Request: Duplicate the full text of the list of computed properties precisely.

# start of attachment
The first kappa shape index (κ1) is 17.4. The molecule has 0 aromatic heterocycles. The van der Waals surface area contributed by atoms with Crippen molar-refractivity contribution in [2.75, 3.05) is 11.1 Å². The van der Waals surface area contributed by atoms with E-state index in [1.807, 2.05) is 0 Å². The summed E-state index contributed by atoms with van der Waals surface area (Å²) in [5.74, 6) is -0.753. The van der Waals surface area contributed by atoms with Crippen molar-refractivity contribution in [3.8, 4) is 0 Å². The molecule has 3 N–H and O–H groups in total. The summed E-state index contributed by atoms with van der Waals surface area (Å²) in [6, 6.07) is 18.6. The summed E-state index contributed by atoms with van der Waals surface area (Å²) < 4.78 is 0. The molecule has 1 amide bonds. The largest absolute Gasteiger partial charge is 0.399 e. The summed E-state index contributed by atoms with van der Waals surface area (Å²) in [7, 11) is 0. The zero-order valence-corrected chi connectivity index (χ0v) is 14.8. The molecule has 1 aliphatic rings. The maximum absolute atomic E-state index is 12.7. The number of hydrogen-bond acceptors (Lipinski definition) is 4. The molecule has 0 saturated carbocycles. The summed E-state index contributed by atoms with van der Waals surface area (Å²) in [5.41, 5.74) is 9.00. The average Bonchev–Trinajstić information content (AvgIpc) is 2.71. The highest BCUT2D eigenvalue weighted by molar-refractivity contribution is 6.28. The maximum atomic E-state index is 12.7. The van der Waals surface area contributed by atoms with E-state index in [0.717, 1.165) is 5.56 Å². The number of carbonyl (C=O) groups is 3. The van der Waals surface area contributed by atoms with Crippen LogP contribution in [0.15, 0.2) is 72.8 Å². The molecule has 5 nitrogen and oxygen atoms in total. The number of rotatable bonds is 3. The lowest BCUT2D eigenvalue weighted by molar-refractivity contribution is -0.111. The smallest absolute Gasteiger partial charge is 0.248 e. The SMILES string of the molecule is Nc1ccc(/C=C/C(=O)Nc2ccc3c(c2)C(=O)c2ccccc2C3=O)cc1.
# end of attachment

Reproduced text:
The first kappa shape index (κ1) is 17.4. The molecule has 0 aromatic heterocycles. The van der Waals surface area contributed by atoms with Crippen molar-refractivity contribution in [2.75, 3.05) is 11.1 Å². The van der Waals surface area contributed by atoms with E-state index in [1.807, 2.05) is 0 Å². The summed E-state index contributed by atoms with van der Waals surface area (Å²) in [5.74, 6) is -0.753. The van der Waals surface area contributed by atoms with Crippen molar-refractivity contribution in [3.8, 4) is 0 Å². The molecule has 3 N–H and O–H groups in total. The summed E-state index contributed by atoms with van der Waals surface area (Å²) in [6, 6.07) is 18.6. The summed E-state index contributed by atoms with van der Waals surface area (Å²) < 4.78 is 0. The molecule has 1 amide bonds. The largest absolute Gasteiger partial charge is 0.399 e. The summed E-state index contributed by atoms with van der Waals surface area (Å²) in [7, 11) is 0. The zero-order valence-corrected chi connectivity index (χ0v) is 14.8. The molecule has 1 aliphatic rings. The maximum absolute atomic E-state index is 12.7. The number of hydrogen-bond acceptors (Lipinski definition) is 4. The molecule has 0 saturated carbocycles. The summed E-state index contributed by atoms with van der Waals surface area (Å²) in [5.41, 5.74) is 9.00. The average Bonchev–Trinajstić information content (AvgIpc) is 2.71. The highest BCUT2D eigenvalue weighted by molar-refractivity contribution is 6.28. The maximum atomic E-state index is 12.7. The van der Waals surface area contributed by atoms with E-state index in [0.717, 1.165) is 5.56 Å². The number of carbonyl (C=O) groups is 3. The van der Waals surface area contributed by atoms with Crippen LogP contribution in [0.15, 0.2) is 72.8 Å². The molecule has 5 nitrogen and oxygen atoms in total. The number of rotatable bonds is 3. The lowest BCUT2D eigenvalue weighted by molar-refractivity contribution is -0.111. The smallest absolute Gasteiger partial charge is 0.248 e. The SMILES string of the molecule is Nc1ccc(/C=C/C(=O)Nc2ccc3c(c2)C(=O)c2ccccc2C3=O)cc1.